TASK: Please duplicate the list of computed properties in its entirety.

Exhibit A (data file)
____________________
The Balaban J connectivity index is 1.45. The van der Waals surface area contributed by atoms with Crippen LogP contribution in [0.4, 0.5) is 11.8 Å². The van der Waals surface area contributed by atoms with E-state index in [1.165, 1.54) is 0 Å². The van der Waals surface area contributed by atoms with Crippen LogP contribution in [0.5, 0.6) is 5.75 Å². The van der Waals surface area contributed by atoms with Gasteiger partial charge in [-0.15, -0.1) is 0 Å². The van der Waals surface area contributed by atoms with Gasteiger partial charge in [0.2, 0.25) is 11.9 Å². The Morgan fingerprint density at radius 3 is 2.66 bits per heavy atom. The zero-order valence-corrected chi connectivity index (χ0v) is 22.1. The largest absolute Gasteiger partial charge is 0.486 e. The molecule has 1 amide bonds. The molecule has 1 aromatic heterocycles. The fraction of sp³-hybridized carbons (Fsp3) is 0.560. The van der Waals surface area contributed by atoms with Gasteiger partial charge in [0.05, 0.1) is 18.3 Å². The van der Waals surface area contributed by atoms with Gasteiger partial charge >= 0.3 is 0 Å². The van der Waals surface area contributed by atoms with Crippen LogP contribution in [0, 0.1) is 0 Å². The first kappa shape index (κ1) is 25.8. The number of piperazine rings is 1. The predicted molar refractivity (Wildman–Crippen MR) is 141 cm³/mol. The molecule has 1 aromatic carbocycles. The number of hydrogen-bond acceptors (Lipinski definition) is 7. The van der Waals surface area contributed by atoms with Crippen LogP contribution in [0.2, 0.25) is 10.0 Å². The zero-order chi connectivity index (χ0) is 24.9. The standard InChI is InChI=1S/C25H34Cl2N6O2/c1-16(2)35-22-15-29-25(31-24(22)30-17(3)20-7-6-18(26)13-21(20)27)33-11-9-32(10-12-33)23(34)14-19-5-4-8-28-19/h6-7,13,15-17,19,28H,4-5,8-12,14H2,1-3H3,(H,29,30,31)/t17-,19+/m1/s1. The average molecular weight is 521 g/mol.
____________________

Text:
The Balaban J connectivity index is 1.45. The van der Waals surface area contributed by atoms with Crippen LogP contribution in [0.4, 0.5) is 11.8 Å². The van der Waals surface area contributed by atoms with E-state index in [1.165, 1.54) is 0 Å². The van der Waals surface area contributed by atoms with Crippen LogP contribution in [0.5, 0.6) is 5.75 Å². The van der Waals surface area contributed by atoms with Gasteiger partial charge in [-0.15, -0.1) is 0 Å². The van der Waals surface area contributed by atoms with Gasteiger partial charge in [0.2, 0.25) is 11.9 Å². The Morgan fingerprint density at radius 3 is 2.66 bits per heavy atom. The zero-order valence-corrected chi connectivity index (χ0v) is 22.1. The largest absolute Gasteiger partial charge is 0.486 e. The molecule has 1 amide bonds. The molecule has 1 aromatic heterocycles. The fraction of sp³-hybridized carbons (Fsp3) is 0.560. The van der Waals surface area contributed by atoms with Gasteiger partial charge in [0.05, 0.1) is 18.3 Å². The van der Waals surface area contributed by atoms with Gasteiger partial charge >= 0.3 is 0 Å². The van der Waals surface area contributed by atoms with Crippen LogP contribution in [0, 0.1) is 0 Å². The first kappa shape index (κ1) is 25.8. The number of piperazine rings is 1. The predicted molar refractivity (Wildman–Crippen MR) is 141 cm³/mol. The molecule has 1 aromatic carbocycles. The number of hydrogen-bond acceptors (Lipinski definition) is 7. The van der Waals surface area contributed by atoms with Crippen LogP contribution in [0.2, 0.25) is 10.0 Å². The zero-order chi connectivity index (χ0) is 24.9. The standard InChI is InChI=1S/C25H34Cl2N6O2/c1-16(2)35-22-15-29-25(31-24(22)30-17(3)20-7-6-18(26)13-21(20)27)33-11-9-32(10-12-33)23(34)14-19-5-4-8-28-19/h6-7,13,15-17,19,28H,4-5,8-12,14H2,1-3H3,(H,29,30,31)/t17-,19+/m1/s1. The average molecular weight is 521 g/mol.